Here's What $1.2 Quadrillion Looks Like

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The global derivatives market is big. Really big. So big – and so unregulated – in fact that no one really knows exactly how big it is, but the very best estimates put the notional value at $1.2 quadrillion dollars. That handily beats the entire world's "GDP" of $71.8 trillion. The number is so big that it really defies anything on a human scale. Humans don't do quadrillions of anything – at least not usually.

Or think of it this way: There are about 2 quadrillion stars in the "El Gordo" cluster, the largest cluster of galaxies we've observed so far. The derivatives market is galactic in scope.

Or, consider that there are about 1 quadrillion ants living on Earth. If you put all the ants and all the people into two big piles, they'd be about the same size. $1.2 quadrillion buys every ant on Earth a ride on a crosstown bus.

As fun as these things are to think about, this $1.2 quadrillion matter is not to be taken lightly. The derivatives market is largely unregulated. In fact, it's so unregulated that the U.S. Congress, on the advice of investment banks, made it largely illegal to regulate derivatives.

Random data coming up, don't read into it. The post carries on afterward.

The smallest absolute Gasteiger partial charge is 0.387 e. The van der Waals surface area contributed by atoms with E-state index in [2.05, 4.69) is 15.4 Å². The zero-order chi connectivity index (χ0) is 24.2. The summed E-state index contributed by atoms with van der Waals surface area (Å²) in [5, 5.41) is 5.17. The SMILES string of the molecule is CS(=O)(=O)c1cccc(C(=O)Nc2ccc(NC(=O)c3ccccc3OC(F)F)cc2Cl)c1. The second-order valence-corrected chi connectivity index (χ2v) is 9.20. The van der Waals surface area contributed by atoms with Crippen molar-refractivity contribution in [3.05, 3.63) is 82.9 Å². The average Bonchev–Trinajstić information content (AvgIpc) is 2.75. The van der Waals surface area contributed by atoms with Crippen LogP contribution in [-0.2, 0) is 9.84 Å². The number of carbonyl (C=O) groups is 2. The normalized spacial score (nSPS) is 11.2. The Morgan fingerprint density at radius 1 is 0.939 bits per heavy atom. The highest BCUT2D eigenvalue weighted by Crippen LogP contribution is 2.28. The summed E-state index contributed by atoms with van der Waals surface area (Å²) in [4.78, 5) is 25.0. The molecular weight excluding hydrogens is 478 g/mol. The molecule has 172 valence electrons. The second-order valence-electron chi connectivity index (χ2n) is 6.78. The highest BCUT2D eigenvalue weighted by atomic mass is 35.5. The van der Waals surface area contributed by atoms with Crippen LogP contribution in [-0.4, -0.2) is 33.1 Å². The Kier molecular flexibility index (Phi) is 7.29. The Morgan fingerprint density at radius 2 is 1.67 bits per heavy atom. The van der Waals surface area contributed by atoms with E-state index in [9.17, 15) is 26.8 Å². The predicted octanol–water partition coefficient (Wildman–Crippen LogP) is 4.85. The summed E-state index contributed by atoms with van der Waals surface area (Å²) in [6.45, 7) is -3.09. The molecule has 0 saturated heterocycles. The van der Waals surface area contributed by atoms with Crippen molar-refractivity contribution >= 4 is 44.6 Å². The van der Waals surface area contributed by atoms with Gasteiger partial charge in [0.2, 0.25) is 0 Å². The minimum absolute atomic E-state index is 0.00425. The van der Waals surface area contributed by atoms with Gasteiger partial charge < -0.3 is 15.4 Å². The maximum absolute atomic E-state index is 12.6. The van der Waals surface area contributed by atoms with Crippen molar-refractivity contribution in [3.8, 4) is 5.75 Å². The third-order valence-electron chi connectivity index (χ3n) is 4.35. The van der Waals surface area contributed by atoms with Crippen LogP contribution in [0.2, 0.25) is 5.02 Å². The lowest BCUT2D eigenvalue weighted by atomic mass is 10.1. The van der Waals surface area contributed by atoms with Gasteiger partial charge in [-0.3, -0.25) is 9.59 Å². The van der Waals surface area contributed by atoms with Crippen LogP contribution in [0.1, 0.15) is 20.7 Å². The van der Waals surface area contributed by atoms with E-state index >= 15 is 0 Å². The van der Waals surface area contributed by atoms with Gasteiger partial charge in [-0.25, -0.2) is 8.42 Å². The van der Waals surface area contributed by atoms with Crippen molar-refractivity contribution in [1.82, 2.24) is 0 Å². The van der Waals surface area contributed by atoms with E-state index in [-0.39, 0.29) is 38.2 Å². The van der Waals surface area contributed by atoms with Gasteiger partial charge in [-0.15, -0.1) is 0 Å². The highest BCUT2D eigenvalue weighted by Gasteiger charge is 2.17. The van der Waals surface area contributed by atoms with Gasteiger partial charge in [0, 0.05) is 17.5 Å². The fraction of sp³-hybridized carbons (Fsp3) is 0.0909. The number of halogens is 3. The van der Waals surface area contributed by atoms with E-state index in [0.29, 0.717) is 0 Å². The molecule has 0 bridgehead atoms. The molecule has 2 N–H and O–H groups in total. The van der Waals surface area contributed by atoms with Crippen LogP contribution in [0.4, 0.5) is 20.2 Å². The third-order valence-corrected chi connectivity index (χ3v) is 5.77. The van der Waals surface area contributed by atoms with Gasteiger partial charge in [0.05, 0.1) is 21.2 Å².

The risk in this market is overwhelmingly concentrated in the United States, and it's getting worse. In 2011, a mere four banks held 95.9% of U.S. derivatives. Talk about a bull's-eye.

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  1. Frankie | September 19, 2013

    That sa lotta muny

  2. Tractor Tina in Nebraska | October 4, 2013

    "Dividing such a sum equally would give every man, woman, and child alive on Earth today around $169,014 each…"

    Your charts are cute but STUPID. Let's deal with REALITY – how much would each citizen in U.S. owe RIGHT NOW to pay that # off? Well, when I divide that 1.2 quadril # by our U.S. population of 311,800,000 (as reported in last census) it equals $384,862,091 – That's MILLIONS owed by every single man, woman and child in the U.S. …and the total is increasing every minute. And we wonder why Congress is reduced to kindergarten playground WHINERS – we don't need a stinkin' BUDGET!! The fan IS coming… guess it's time to start learning Chinese!

    • Charles | November 14, 2013

      Hi Tina,

      Just to clarify, the derivatives market is not money "owed" by Americans. That is the National Debt, which is much smaller. The derivatives market is a market similar to the stock market where instruments "derived" from other instruments are "traded". It is not a debt that is owed by Americans. The point of highlighting it's size is to make it clear that there are serious consequences were that market to have trouble.

      Tim

    • Tina No Smart | May 2, 2014

      Tina is not bright. A derivative is like a side bet or an insurance policy. Lets say I own a gas station. I'm paying $3.00 per gallon in gas but I'm afraid that the gas prices will go up. So I buy an insurance policy-derivitive that pays the difference if the price of gas goes up.

      • Matt Martyn | June 2, 2014

        Derivatives Markets + HFT + Quantum Computing = my lack of faith in humanity the future and all things good

  3. zortharg | January 28, 2014